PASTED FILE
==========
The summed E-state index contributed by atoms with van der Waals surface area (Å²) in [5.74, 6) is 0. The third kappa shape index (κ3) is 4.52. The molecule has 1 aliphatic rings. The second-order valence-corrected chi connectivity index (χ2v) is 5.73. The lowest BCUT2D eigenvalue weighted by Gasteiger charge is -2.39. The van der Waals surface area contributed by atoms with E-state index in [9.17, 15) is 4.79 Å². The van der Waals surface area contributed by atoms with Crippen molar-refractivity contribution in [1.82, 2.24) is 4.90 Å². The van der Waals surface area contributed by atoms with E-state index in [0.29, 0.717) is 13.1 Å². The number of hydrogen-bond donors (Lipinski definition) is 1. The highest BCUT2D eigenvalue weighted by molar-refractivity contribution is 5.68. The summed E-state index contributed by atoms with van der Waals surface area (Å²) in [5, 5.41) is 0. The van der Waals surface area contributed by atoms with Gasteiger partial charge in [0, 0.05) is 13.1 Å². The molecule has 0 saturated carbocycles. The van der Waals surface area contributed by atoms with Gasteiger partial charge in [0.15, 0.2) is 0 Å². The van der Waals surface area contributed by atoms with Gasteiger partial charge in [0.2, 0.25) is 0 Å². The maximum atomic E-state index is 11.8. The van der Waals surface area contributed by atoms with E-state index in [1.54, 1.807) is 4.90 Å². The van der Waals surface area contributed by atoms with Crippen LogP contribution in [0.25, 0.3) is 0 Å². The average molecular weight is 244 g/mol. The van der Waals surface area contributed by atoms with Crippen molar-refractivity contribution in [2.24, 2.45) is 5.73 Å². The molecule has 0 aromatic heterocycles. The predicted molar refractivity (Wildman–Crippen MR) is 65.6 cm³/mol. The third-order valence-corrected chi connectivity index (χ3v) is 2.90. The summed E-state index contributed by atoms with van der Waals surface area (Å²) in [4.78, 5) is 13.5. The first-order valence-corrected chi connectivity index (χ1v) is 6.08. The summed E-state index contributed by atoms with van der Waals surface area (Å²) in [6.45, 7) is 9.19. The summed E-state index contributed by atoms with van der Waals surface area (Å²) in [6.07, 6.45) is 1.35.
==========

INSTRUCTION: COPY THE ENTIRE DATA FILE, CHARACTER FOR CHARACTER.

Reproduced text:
The summed E-state index contributed by atoms with van der Waals surface area (Å²) in [5.74, 6) is 0. The third kappa shape index (κ3) is 4.52. The molecule has 1 aliphatic rings. The second-order valence-corrected chi connectivity index (χ2v) is 5.73. The lowest BCUT2D eigenvalue weighted by Gasteiger charge is -2.39. The van der Waals surface area contributed by atoms with E-state index in [9.17, 15) is 4.79 Å². The van der Waals surface area contributed by atoms with Crippen molar-refractivity contribution in [1.82, 2.24) is 4.90 Å². The van der Waals surface area contributed by atoms with E-state index in [0.29, 0.717) is 13.1 Å². The number of hydrogen-bond donors (Lipinski definition) is 1. The highest BCUT2D eigenvalue weighted by molar-refractivity contribution is 5.68. The summed E-state index contributed by atoms with van der Waals surface area (Å²) in [5, 5.41) is 0. The van der Waals surface area contributed by atoms with Gasteiger partial charge in [0, 0.05) is 13.1 Å². The molecule has 0 saturated carbocycles. The van der Waals surface area contributed by atoms with Gasteiger partial charge in [0.15, 0.2) is 0 Å². The van der Waals surface area contributed by atoms with Gasteiger partial charge in [0.2, 0.25) is 0 Å². The maximum atomic E-state index is 11.8. The van der Waals surface area contributed by atoms with E-state index in [1.54, 1.807) is 4.90 Å². The van der Waals surface area contributed by atoms with Crippen LogP contribution in [0.25, 0.3) is 0 Å². The average molecular weight is 244 g/mol. The van der Waals surface area contributed by atoms with Crippen molar-refractivity contribution in [2.24, 2.45) is 5.73 Å². The molecule has 0 aromatic heterocycles. The predicted molar refractivity (Wildman–Crippen MR) is 65.6 cm³/mol. The third-order valence-corrected chi connectivity index (χ3v) is 2.90. The summed E-state index contributed by atoms with van der Waals surface area (Å²) in [4.78, 5) is 13.5. The first-order valence-corrected chi connectivity index (χ1v) is 6.08. The summed E-state index contributed by atoms with van der Waals surface area (Å²) in [6.45, 7) is 9.19. The summed E-state index contributed by atoms with van der Waals surface area (Å²) in [6.07, 6.45) is 1.35.